The Iliad And The Odyssey
- Wordsworth Editions Ltd
- Publication Date:
- 05 July 2000
- Poetry By Individual Poets
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Another great translation of Homer's classic. The is a great translation by Fagles.
Together these two works attributed to Homer are considered among the oldest surviving works of Western literature, dating to probably the eighth century BCE, and are certainly among the most influential. I can't believe I once found Homer boring. In my defense, I was a callow teen, and having a book assigned in school often tends to perversely make you hate it. But then I had a "Keats conversion experience." Keats famously wrote a poem in tribute to a translation of Homer by Chapman who, Keats wrote, opened to him "realms of gold." My Chapman was Fitzgerald, although on a reread of <i>The Odyssey</i> I tried the Fagles translation and really enjoyed it. Obviously, the translation is key if you're not reading in the original Greek, and I recommend looking at several side by side to see which one best suits.A friend of mine who is a classicist says she prefers <i>The Illiad</i>--that she thinks it the more mature book. <i>The Illiad</i> deals with just a few weeks in the last year of the decade-long Trojan War. As the opening lines state, it deals with how the quarrel between the Greek's great hero Achilles and their leader Agamemnon "caused the Akhaians loss on bitter loss and crowded brave souls into the undergloom." So, essentially, <i>The Illiad</i> is a war story. One close to three thousand years old with a mindset very alien to ours. One where unending glory was seen as a great good over personal survival or family. One where all felt that their ends were fated. And one with curiously human, or at least petty, gods. Some see the work as jingoistic, even pro-war, and I suppose it can be read that way, but what struck me was the compassion with which Homer wrote of both sides. We certainly care for the Trojan Hector as much as or more (in my case much more) than for the sulky and explosive Achilles. For the Trojan King Priam as much or more (in my case much more) than King Agamemnon. Homer certainly doesn't obscure the pity, the waste, and the grief war brings. And there are plenty of scenes in the work that I found unforgettable: The humorous scene where Aphrodite is wounded and driven from the field. The moving scene between Hector and his wife and child. The grief Helen feels in losing a friend. The confrontation between Priam and Achilles.I do love <i>The Illiad</i>, but I'd give <i>The Odyssey</i> a slight edge. Even just reading general Greek mythology, Odysseus was always a favorite, because unlike figures such as Achilles or Heracles he succeeded on his wits, not muscle. It's true, on this reread, especially in contrast to say <i>The Illiad</i>'s Hector, I do see Odysseus' dark side. The man is a pirate and at times rash, hot-tempered, even vicious. But I do feel for his pining for home and The Odyssey is filled with such a wealth of incident--the Cyclops, Circe, Scylla and Charybdis, the Sirens--and especially Hades, the forerunner of Dante's Hell. And though my friend is right that the misogynist ancient Greek culture isn't where you go for strong heroines, I love Penelope; described as the "matchless queen of cunning," she's a worthy match for the crafty Odysseus. The series of recognition scenes on Ithaca are especially moving and memorable--I think my favorite and the most poignant being that of Odysseus' dog Argos. Epic poems about 2,700 years old, in the right translation both works can nevertheless speak to me more eloquently than many a contemporary novel.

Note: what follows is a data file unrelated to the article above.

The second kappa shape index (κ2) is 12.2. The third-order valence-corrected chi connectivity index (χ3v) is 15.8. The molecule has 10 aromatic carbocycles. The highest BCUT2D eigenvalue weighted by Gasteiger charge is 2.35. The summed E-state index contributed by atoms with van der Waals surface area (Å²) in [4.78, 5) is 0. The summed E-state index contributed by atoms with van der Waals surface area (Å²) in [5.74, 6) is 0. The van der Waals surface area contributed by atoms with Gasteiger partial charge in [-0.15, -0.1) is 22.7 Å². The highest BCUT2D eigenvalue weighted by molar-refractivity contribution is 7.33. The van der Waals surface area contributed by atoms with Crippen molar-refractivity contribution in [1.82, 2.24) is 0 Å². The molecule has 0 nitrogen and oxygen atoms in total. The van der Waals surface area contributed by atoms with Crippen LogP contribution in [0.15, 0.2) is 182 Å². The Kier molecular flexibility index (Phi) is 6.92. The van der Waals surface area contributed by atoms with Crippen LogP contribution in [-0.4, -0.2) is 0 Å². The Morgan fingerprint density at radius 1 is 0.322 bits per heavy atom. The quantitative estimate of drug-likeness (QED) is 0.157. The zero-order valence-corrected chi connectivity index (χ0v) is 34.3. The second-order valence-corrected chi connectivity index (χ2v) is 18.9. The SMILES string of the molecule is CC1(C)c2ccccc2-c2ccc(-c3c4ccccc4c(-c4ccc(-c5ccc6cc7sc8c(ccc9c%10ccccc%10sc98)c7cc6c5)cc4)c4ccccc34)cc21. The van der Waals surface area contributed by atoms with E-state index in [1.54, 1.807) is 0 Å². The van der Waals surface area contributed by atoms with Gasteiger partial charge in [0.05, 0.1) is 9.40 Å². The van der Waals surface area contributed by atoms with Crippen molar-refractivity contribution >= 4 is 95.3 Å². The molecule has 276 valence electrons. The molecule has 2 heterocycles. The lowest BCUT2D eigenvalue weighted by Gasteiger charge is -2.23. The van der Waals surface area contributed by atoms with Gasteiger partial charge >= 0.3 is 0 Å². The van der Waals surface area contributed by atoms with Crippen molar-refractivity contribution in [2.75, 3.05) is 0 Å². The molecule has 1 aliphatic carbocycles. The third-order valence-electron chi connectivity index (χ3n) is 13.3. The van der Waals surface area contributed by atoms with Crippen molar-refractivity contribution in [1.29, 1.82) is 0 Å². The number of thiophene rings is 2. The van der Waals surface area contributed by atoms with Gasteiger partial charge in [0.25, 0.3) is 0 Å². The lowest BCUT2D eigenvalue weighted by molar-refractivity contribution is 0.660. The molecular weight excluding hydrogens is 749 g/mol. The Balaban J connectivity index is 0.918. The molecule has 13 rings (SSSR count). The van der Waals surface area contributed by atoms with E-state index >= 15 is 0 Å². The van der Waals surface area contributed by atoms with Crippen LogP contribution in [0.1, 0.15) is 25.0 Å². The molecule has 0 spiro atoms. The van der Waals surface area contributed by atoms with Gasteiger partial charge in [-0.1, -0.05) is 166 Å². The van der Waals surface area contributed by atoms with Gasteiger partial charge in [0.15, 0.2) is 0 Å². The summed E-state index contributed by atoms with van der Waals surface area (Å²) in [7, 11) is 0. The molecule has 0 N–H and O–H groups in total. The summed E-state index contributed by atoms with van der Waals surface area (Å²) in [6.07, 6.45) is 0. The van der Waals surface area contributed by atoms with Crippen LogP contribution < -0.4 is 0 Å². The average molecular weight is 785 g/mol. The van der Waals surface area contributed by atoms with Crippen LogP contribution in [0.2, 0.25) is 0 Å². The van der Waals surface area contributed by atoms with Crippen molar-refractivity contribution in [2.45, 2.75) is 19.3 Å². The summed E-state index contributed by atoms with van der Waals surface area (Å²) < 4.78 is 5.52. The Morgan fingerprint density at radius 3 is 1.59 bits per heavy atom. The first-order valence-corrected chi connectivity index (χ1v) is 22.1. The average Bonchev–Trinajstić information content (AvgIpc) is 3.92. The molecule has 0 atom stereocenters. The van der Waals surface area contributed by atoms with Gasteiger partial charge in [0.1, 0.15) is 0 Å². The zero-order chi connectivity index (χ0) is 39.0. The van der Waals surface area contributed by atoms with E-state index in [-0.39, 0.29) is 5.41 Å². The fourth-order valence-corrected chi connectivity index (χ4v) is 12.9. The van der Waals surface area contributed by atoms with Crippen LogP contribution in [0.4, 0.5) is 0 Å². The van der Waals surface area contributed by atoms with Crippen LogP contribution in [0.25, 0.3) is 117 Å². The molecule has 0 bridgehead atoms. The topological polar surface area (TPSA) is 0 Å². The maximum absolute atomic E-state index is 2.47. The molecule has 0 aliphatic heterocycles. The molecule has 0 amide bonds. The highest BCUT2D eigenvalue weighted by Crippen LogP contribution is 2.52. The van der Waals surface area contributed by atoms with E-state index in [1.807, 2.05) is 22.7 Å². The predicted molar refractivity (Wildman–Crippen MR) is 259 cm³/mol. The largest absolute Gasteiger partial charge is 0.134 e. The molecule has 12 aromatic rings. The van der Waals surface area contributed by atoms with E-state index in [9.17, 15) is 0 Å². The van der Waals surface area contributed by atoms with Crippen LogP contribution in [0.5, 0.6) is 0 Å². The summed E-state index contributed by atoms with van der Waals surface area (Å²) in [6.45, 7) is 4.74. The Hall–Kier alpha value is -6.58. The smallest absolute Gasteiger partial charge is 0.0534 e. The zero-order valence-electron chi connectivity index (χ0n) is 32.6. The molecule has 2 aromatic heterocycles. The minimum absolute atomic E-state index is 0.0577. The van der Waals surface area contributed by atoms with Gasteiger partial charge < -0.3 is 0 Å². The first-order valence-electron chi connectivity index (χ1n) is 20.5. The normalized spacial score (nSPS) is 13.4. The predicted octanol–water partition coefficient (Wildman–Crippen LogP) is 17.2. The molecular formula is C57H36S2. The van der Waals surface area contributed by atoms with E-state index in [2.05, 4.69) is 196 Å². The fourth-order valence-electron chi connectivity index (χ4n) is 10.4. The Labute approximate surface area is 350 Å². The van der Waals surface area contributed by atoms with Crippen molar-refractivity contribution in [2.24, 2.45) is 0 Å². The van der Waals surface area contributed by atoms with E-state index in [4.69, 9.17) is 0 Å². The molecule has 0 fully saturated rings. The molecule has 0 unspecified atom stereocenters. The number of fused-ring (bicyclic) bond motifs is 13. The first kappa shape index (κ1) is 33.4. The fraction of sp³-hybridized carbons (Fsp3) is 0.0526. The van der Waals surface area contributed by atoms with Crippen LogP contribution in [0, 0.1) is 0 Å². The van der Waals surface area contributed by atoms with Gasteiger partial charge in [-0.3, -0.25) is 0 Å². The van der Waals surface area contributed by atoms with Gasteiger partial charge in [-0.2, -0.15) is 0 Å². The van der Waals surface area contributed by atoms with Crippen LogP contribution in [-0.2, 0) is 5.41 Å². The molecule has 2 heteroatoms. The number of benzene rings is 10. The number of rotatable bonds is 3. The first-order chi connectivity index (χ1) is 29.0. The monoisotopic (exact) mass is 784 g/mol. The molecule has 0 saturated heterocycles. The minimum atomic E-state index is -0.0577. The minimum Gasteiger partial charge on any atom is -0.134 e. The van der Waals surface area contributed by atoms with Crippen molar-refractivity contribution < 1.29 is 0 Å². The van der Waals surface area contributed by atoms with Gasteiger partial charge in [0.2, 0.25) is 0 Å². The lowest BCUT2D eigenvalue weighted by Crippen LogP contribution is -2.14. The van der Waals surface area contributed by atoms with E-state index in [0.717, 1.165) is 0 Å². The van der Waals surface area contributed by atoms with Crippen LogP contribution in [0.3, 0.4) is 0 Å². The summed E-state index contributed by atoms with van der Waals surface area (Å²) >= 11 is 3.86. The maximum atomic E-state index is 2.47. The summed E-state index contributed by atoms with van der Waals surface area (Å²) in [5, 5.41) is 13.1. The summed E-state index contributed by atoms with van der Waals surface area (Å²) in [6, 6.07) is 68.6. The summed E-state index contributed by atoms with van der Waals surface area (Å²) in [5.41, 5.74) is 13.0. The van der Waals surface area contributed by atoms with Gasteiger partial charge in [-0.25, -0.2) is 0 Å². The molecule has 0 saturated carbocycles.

The Odyssey is a classic story typically studied by students in high school English classes. The story falls into the category of epic poetry. It relates the tale of Odysseus and his journey back to Ithica from his victory at Troy. The gods and goddesses of Mount Olympus play a great role in controlling Odysseus' fate, but ultimately his wit and determination bring him home. The use of figurative language, the difficult-to-pronounce names of characters and places, and the knowledge of Greek mythology required to understand the complexities of the plot make the Odyssey a difficult story for students to read alone. Students whose reading levels are above average often struggle with this text. On the other hand, the knowledge gained from having read a classic story such as this is well worth the trouble. It is an adventure story filled with supernatural beings, exotic locations, and raw human emotion. The book creates and defines the hero archetype.
Long book for children but excellent illustrations throughout. Binding and paper and very well made. Of course the story is a classic.
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